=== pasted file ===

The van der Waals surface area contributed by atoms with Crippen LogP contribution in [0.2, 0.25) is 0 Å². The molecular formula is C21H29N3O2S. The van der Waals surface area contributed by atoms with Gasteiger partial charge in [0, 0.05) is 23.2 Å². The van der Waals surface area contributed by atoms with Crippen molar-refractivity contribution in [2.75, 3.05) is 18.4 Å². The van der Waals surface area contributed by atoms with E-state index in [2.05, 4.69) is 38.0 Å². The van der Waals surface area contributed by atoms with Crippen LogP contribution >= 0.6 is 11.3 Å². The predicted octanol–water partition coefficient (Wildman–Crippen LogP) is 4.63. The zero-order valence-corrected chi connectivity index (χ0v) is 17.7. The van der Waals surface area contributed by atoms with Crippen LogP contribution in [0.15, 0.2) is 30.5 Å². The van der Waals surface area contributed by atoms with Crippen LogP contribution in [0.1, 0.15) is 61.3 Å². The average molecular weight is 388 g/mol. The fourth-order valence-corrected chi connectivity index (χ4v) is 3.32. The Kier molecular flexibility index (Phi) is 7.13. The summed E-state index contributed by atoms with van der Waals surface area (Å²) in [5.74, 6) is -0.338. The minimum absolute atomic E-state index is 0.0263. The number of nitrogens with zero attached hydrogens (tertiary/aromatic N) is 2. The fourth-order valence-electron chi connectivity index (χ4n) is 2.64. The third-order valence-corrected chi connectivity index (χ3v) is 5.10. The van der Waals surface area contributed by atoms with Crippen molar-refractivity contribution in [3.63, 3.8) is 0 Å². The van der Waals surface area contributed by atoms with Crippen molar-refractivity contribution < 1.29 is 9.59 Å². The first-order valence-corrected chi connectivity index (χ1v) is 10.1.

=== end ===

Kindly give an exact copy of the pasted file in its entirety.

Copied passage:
The van der Waals surface area contributed by atoms with Crippen LogP contribution in [0.2, 0.25) is 0 Å². The molecular formula is C21H29N3O2S. The van der Waals surface area contributed by atoms with Gasteiger partial charge in [0, 0.05) is 23.2 Å². The van der Waals surface area contributed by atoms with Crippen molar-refractivity contribution in [2.75, 3.05) is 18.4 Å². The van der Waals surface area contributed by atoms with E-state index in [2.05, 4.69) is 38.0 Å². The van der Waals surface area contributed by atoms with Crippen LogP contribution >= 0.6 is 11.3 Å². The predicted octanol–water partition coefficient (Wildman–Crippen LogP) is 4.63. The zero-order valence-corrected chi connectivity index (χ0v) is 17.7. The van der Waals surface area contributed by atoms with Crippen LogP contribution in [0.15, 0.2) is 30.5 Å². The van der Waals surface area contributed by atoms with Crippen LogP contribution in [0.1, 0.15) is 61.3 Å². The average molecular weight is 388 g/mol. The fourth-order valence-corrected chi connectivity index (χ4v) is 3.32. The Kier molecular flexibility index (Phi) is 7.13. The summed E-state index contributed by atoms with van der Waals surface area (Å²) in [5.74, 6) is -0.338. The minimum absolute atomic E-state index is 0.0263. The number of nitrogens with zero attached hydrogens (tertiary/aromatic N) is 2. The fourth-order valence-electron chi connectivity index (χ4n) is 2.64. The third-order valence-corrected chi connectivity index (χ3v) is 5.10. The van der Waals surface area contributed by atoms with Crippen molar-refractivity contribution in [3.63, 3.8) is 0 Å². The van der Waals surface area contributed by atoms with Crippen molar-refractivity contribution < 1.29 is 9.59 Å². The first-order valence-corrected chi connectivity index (χ1v) is 10.1.